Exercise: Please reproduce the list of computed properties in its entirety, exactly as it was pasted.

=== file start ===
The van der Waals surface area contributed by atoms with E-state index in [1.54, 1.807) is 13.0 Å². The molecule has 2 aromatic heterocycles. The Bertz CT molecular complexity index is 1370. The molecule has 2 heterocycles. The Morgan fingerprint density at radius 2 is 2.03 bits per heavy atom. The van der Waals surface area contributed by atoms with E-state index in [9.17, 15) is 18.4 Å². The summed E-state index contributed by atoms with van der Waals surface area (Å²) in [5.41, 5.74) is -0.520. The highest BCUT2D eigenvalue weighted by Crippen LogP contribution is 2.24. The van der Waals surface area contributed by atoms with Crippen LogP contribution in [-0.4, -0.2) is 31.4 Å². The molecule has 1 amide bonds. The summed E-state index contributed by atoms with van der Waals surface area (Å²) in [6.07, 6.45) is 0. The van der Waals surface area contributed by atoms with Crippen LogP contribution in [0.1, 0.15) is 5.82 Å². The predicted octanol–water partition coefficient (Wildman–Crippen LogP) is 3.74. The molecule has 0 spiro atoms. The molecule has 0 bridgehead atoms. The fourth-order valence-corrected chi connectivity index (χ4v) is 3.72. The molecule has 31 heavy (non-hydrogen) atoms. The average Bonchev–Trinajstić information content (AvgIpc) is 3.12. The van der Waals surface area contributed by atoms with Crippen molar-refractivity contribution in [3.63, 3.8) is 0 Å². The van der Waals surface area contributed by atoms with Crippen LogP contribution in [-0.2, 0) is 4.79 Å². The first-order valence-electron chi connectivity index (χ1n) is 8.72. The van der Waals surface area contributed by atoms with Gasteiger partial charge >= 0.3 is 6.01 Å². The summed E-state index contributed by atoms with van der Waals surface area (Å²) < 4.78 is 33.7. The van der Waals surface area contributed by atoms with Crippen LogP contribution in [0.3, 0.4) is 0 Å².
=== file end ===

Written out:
The van der Waals surface area contributed by atoms with E-state index in [1.54, 1.807) is 13.0 Å². The molecule has 2 aromatic heterocycles. The Bertz CT molecular complexity index is 1370. The molecule has 2 heterocycles. The Morgan fingerprint density at radius 2 is 2.03 bits per heavy atom. The van der Waals surface area contributed by atoms with E-state index in [9.17, 15) is 18.4 Å². The summed E-state index contributed by atoms with van der Waals surface area (Å²) in [5.41, 5.74) is -0.520. The highest BCUT2D eigenvalue weighted by Crippen LogP contribution is 2.24. The van der Waals surface area contributed by atoms with Crippen LogP contribution in [-0.4, -0.2) is 31.4 Å². The molecule has 1 amide bonds. The summed E-state index contributed by atoms with van der Waals surface area (Å²) in [6.07, 6.45) is 0. The van der Waals surface area contributed by atoms with Crippen LogP contribution in [0.1, 0.15) is 5.82 Å². The predicted octanol–water partition coefficient (Wildman–Crippen LogP) is 3.74. The molecule has 0 spiro atoms. The molecule has 0 bridgehead atoms. The fourth-order valence-corrected chi connectivity index (χ4v) is 3.72. The molecule has 31 heavy (non-hydrogen) atoms. The average Bonchev–Trinajstić information content (AvgIpc) is 3.12. The van der Waals surface area contributed by atoms with Crippen molar-refractivity contribution in [3.63, 3.8) is 0 Å². The van der Waals surface area contributed by atoms with Crippen LogP contribution in [-0.2, 0) is 4.79 Å². The first-order valence-electron chi connectivity index (χ1n) is 8.72. The van der Waals surface area contributed by atoms with Gasteiger partial charge >= 0.3 is 6.01 Å². The summed E-state index contributed by atoms with van der Waals surface area (Å²) < 4.78 is 33.7. The van der Waals surface area contributed by atoms with Crippen LogP contribution in [0.3, 0.4) is 0 Å².